Doctors from University College Hospital pose for a photograph at a floral rainbow tribute to NHS staff providing essential services during the COVID-19 pandemic in London on Thursday. AFP
Britain’s Health Minister Matt Hancock promised on Thursday to expand coronavirus testing to all those considered key workers after the government faced criticism for failing to roll out mass checks.
Previously only healthcare employees and those working in nursing homes have been able to get tests.
The government classifies as key workers people working in jobs such as teachers, government employees and delivery drivers.
“We can make it easier and faster and simpler for an essential worker in England who needs a test to get a test,” Hancock told reporters. “This all applies to essential worker households too. It is all part of getting Britain back on her feet.”
However the health secretary refused to give further details of the UK’s “exit strategy” after chief medical officer Chris Whitty suggested social distancing measures may have to remain in place until 2021.
The government has come under increasing pressure to set out plans to lift the lockdown after Nicola Sturgeon set out how restrictions could be lifted in Scotland. Hancock said only that “we are absolutely determined to avoid a second peak.”
Meanwhile the UK’s hospital death toll exceeded 18,700 on Thursday’s count while the number of tests carried out – 23,560 – still remained well under the 100,000 target for the end of the month.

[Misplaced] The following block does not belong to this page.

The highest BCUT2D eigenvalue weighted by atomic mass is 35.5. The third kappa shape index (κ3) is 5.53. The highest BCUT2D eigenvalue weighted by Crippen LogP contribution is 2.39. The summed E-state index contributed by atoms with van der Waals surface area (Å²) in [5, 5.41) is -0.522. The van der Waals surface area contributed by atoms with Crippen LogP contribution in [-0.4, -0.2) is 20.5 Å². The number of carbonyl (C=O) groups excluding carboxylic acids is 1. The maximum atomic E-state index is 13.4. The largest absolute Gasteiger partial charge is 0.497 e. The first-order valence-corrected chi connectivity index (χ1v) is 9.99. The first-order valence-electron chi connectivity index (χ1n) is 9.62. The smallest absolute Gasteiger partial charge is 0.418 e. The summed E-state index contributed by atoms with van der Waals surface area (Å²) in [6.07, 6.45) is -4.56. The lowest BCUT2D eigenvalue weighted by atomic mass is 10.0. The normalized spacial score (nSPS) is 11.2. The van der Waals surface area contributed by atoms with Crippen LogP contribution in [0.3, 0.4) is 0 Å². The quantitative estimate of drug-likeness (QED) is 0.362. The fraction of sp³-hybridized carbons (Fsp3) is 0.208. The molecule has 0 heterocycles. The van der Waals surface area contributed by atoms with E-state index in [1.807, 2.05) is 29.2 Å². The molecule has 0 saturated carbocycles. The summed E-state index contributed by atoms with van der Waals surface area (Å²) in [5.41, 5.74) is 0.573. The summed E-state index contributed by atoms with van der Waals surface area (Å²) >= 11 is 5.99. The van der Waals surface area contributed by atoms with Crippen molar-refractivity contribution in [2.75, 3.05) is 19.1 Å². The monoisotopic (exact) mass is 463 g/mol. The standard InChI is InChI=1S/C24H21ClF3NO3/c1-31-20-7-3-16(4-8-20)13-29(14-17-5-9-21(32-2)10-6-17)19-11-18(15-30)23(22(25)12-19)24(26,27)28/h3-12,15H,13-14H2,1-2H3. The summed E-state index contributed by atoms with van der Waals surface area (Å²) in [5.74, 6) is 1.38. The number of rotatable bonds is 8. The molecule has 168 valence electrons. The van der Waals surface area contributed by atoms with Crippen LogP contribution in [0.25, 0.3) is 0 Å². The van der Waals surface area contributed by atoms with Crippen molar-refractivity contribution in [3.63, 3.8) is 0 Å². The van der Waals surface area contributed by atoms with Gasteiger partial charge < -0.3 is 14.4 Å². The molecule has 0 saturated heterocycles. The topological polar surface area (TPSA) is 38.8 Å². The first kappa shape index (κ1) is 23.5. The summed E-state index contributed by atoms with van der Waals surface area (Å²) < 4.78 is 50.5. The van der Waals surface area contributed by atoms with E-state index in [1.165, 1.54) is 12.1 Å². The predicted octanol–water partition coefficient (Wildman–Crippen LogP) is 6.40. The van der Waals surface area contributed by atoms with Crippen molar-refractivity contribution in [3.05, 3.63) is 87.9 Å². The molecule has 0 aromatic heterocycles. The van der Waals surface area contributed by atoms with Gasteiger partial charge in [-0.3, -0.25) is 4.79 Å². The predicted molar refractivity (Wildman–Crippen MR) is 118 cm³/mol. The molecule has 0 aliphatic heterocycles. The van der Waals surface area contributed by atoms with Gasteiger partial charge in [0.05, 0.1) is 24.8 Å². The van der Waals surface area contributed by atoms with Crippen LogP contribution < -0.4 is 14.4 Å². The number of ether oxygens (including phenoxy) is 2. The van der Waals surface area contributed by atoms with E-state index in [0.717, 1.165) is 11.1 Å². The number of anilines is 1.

However, the country’s chief scientific adviser, Patrick Vallance, said that the death rate in Britain for the new coronavirus will only start to decline quickly in another couple of weeks.
“Although the number of patents in intensive care units is coming down slowly, the deaths remain at a plateau, coming down slightly, not coming down fast,” he said. “I would expect that to continue for another couple of weeks and we will then see a faster decline,” he added during a news conference.
The Independent / Agencies
New cases totalled 6,040, a slight rise on Friday's 5,947, government data showed, while the number of people who had received the first dose of a COVID-19 vaccine rose to 21,796,278.
The contraction, triggered by one of Europe's strictest coronavirus lockdowns, was worse than the 16.6% expected by analysts. It came after a 5.2% drop in the first quarter, dragging Spain into its steepest recession ever, at a record pace.
Italy and Spain bore the brunt of the crisis, accounting for three in every four deaths on the continent, as the grim tally hit another milestone even though half of the planet's population is already under some form of lockdown in a battle to halt contagion.
They were followed up and monitored by the security men after the first stopped on the side of the road, then the other followed him.
The Ministry stressed in a statement on Tuesday that its aim to continue expanding the scope of testing nationwide to facilitate the early detection of coronavirus cases and carry out the necessary treatment.
According to the data updated by the health ministry at 8am, the active cases declined to 1,63,816. With the fresh cases, the total tally climbed to 3,42,02,202, while the death toll climbed to 4,55,068 with 356 fresh fatalities.